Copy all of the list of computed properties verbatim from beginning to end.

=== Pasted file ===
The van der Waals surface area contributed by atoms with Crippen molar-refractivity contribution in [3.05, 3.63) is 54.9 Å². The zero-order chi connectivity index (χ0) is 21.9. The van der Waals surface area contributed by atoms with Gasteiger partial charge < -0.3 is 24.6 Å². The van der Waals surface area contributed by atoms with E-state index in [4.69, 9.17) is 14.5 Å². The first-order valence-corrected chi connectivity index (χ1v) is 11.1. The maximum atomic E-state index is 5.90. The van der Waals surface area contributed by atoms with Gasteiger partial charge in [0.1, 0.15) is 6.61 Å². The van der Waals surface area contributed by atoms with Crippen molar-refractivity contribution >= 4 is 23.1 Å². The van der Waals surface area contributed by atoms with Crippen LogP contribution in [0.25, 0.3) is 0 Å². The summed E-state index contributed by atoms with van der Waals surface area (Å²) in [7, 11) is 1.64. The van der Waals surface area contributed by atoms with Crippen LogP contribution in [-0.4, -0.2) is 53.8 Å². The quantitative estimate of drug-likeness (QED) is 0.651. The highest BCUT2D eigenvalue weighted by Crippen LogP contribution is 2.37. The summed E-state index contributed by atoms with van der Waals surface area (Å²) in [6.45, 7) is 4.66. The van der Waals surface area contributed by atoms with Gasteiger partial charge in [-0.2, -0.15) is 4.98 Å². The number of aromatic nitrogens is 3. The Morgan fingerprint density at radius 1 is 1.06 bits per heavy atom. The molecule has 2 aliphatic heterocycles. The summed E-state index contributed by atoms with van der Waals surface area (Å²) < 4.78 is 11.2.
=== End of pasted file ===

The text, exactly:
The van der Waals surface area contributed by atoms with Crippen molar-refractivity contribution in [3.05, 3.63) is 54.9 Å². The zero-order chi connectivity index (χ0) is 21.9. The van der Waals surface area contributed by atoms with Gasteiger partial charge < -0.3 is 24.6 Å². The van der Waals surface area contributed by atoms with E-state index in [4.69, 9.17) is 14.5 Å². The first-order valence-corrected chi connectivity index (χ1v) is 11.1. The maximum atomic E-state index is 5.90. The van der Waals surface area contributed by atoms with Gasteiger partial charge in [0.1, 0.15) is 6.61 Å². The van der Waals surface area contributed by atoms with Crippen molar-refractivity contribution >= 4 is 23.1 Å². The van der Waals surface area contributed by atoms with Crippen LogP contribution in [0.25, 0.3) is 0 Å². The summed E-state index contributed by atoms with van der Waals surface area (Å²) in [7, 11) is 1.64. The van der Waals surface area contributed by atoms with Crippen LogP contribution in [-0.4, -0.2) is 53.8 Å². The quantitative estimate of drug-likeness (QED) is 0.651. The highest BCUT2D eigenvalue weighted by Crippen LogP contribution is 2.37. The summed E-state index contributed by atoms with van der Waals surface area (Å²) in [6.45, 7) is 4.66. The van der Waals surface area contributed by atoms with Gasteiger partial charge in [-0.2, -0.15) is 4.98 Å². The number of aromatic nitrogens is 3. The Morgan fingerprint density at radius 1 is 1.06 bits per heavy atom. The molecule has 2 aliphatic heterocycles. The summed E-state index contributed by atoms with van der Waals surface area (Å²) < 4.78 is 11.2.